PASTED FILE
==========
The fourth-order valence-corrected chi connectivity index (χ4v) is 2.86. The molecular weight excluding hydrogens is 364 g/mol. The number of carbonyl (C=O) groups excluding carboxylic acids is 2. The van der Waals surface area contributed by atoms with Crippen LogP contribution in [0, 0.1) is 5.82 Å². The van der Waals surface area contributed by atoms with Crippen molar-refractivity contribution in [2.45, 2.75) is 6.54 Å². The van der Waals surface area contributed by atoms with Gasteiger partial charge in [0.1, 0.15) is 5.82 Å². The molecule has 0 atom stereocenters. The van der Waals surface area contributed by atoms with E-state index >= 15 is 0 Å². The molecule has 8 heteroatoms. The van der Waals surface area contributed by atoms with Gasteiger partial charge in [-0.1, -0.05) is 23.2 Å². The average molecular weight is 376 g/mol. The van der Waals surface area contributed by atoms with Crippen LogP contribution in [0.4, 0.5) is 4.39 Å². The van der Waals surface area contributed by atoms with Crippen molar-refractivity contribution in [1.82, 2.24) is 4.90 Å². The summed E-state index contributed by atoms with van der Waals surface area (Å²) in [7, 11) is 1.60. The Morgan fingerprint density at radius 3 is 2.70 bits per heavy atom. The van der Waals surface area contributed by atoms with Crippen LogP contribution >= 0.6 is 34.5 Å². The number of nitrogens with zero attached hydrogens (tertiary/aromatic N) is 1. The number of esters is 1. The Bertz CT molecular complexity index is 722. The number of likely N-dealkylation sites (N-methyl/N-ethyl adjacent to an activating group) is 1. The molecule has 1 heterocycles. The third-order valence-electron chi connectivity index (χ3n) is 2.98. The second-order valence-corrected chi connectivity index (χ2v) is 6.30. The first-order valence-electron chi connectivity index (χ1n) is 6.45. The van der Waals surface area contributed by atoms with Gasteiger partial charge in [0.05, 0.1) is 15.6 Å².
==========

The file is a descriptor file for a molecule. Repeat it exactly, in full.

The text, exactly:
The fourth-order valence-corrected chi connectivity index (χ4v) is 2.86. The molecular weight excluding hydrogens is 364 g/mol. The number of carbonyl (C=O) groups excluding carboxylic acids is 2. The van der Waals surface area contributed by atoms with Crippen LogP contribution in [0, 0.1) is 5.82 Å². The van der Waals surface area contributed by atoms with Crippen molar-refractivity contribution in [2.45, 2.75) is 6.54 Å². The van der Waals surface area contributed by atoms with Gasteiger partial charge in [0.1, 0.15) is 5.82 Å². The molecule has 0 atom stereocenters. The van der Waals surface area contributed by atoms with E-state index >= 15 is 0 Å². The molecule has 8 heteroatoms. The van der Waals surface area contributed by atoms with Gasteiger partial charge in [-0.1, -0.05) is 23.2 Å². The average molecular weight is 376 g/mol. The van der Waals surface area contributed by atoms with Crippen LogP contribution in [0.4, 0.5) is 4.39 Å². The van der Waals surface area contributed by atoms with Crippen molar-refractivity contribution in [1.82, 2.24) is 4.90 Å². The summed E-state index contributed by atoms with van der Waals surface area (Å²) in [7, 11) is 1.60. The Morgan fingerprint density at radius 3 is 2.70 bits per heavy atom. The van der Waals surface area contributed by atoms with Crippen LogP contribution >= 0.6 is 34.5 Å². The number of nitrogens with zero attached hydrogens (tertiary/aromatic N) is 1. The number of esters is 1. The Bertz CT molecular complexity index is 722. The number of likely N-dealkylation sites (N-methyl/N-ethyl adjacent to an activating group) is 1. The molecule has 1 heterocycles. The third-order valence-electron chi connectivity index (χ3n) is 2.98. The second-order valence-corrected chi connectivity index (χ2v) is 6.30. The first-order valence-electron chi connectivity index (χ1n) is 6.45. The van der Waals surface area contributed by atoms with Gasteiger partial charge in [0.05, 0.1) is 15.6 Å².